Aunt Dimity and the Heart of Gold Hardcover by Nancy Atherton – June 18, 2019
English | 2019 | Mystery/Thriller | ePUB | 696 Kb
Aunt Dimity : It’s almost Christmas in the small English village of Finch—and everyone is sick. Though many of the villagers regretfully decline their invitations to Emma Harris’s annual Christmas bash, Lori Shepherd has no intention of missing it. When the winter weather takes a turn for the worse, it’s agreed that none of the guests will leave until morning. There’s general merriment as the Christmas party becomes a pajama party—until a car appears in the winding driveway and promptly slides off the slick pavement and into a ditch.
Matilda “Tilly” Trout—a lost and scatterbrained, middle-aged woman—is mercifully unhurt and invited to stay the night. While she catches her breath, Emma asks her other guests if they would like a tour of the Manor—including an odd room that puzzles her. Several guests put forth guesses as to its purpose, but it’s Tilly who correctly identifies the room as a chapel. Placing a palm on one of the ornately-carved panels, Tilly finds a hidden compartment concealing a pile of glittering treasure—including an exquisitely decorated heart made of solid gold. Where did it come from, and why does it look so different from everything else in the chapel? Why didn’t Emma even know about this hidden compartment in her own home until now—and how did Tilly?With Aunt Dimity’s otherworldly help and Tilly’s bewildering store of knowledge, Lori and friends set out to unravel the mystery behind the heart of gold. And, against all odds—and Christmas finally comes to Finch!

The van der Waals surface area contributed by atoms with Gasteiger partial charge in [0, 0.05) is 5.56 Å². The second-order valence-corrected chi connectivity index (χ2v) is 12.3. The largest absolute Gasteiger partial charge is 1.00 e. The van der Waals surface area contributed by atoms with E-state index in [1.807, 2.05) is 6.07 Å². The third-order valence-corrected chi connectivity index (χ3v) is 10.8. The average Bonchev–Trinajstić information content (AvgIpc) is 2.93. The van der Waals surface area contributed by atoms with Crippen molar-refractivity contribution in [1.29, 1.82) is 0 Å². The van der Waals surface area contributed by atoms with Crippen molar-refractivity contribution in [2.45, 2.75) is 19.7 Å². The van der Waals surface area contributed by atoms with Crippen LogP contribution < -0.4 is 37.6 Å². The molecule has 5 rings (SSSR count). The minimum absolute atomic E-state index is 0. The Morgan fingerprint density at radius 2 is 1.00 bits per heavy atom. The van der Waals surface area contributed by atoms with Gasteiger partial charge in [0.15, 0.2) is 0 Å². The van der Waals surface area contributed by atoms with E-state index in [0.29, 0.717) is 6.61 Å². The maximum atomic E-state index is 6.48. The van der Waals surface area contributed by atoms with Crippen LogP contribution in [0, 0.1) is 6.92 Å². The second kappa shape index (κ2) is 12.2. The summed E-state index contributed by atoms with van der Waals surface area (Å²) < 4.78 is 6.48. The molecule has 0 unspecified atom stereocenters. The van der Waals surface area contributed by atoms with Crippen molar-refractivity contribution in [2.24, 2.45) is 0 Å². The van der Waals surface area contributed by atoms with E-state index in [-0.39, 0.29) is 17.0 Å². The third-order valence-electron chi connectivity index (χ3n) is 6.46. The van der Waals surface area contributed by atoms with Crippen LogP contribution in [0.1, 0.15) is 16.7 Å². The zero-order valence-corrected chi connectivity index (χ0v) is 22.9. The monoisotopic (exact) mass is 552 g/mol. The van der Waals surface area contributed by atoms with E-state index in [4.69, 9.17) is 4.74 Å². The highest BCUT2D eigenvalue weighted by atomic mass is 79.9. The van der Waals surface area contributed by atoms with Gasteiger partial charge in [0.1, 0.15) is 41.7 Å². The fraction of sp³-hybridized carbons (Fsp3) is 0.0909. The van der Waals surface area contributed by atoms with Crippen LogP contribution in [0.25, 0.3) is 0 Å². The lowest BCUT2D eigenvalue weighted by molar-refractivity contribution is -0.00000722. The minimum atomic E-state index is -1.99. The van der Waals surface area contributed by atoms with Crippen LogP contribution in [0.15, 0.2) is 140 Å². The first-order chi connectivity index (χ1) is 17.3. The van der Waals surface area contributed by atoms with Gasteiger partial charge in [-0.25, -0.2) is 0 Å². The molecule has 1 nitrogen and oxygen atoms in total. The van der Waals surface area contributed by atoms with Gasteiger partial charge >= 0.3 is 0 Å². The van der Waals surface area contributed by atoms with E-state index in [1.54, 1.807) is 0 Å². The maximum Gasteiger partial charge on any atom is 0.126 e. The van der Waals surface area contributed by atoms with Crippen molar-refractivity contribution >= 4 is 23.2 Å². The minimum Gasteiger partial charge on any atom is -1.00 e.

“Don’t know,” he replied, “but I expect she’ll tell us, now that you’re here. Get thee to the dining room!”
He left for the kitchen and we obeyed his command.
The dining room had been expanded in Victorian times, and it retained its spacious proportions. Since Emma and Derek preferred clean lines to curlicues, however, they hadn’t furnished the room in a fussy Victorian style. A few framed fruit-and-flower still lifes hung on the plain, pale walls, and the sole ornament on the mahogany sideboard was an old riding helmet. When set for the pre-Christmas feast, however, the immense mahogany table looked like an illustration from a Dickens novel.
The white damask tablecloth seemed to stretch for miles beneath gold-accented place settings that glittered in the light from a chandelier dripping with crystals. An Edwardian epergne overflowing with lacy ferns and red carnations took pride of place as the centerpiece, flanked by small silver vases filled with simple holly sprigs. Handwritten name cards in silver holders sat beside each place setting, a civilized solution to the scrum that would ensue if hungry guests were left to their own devices.”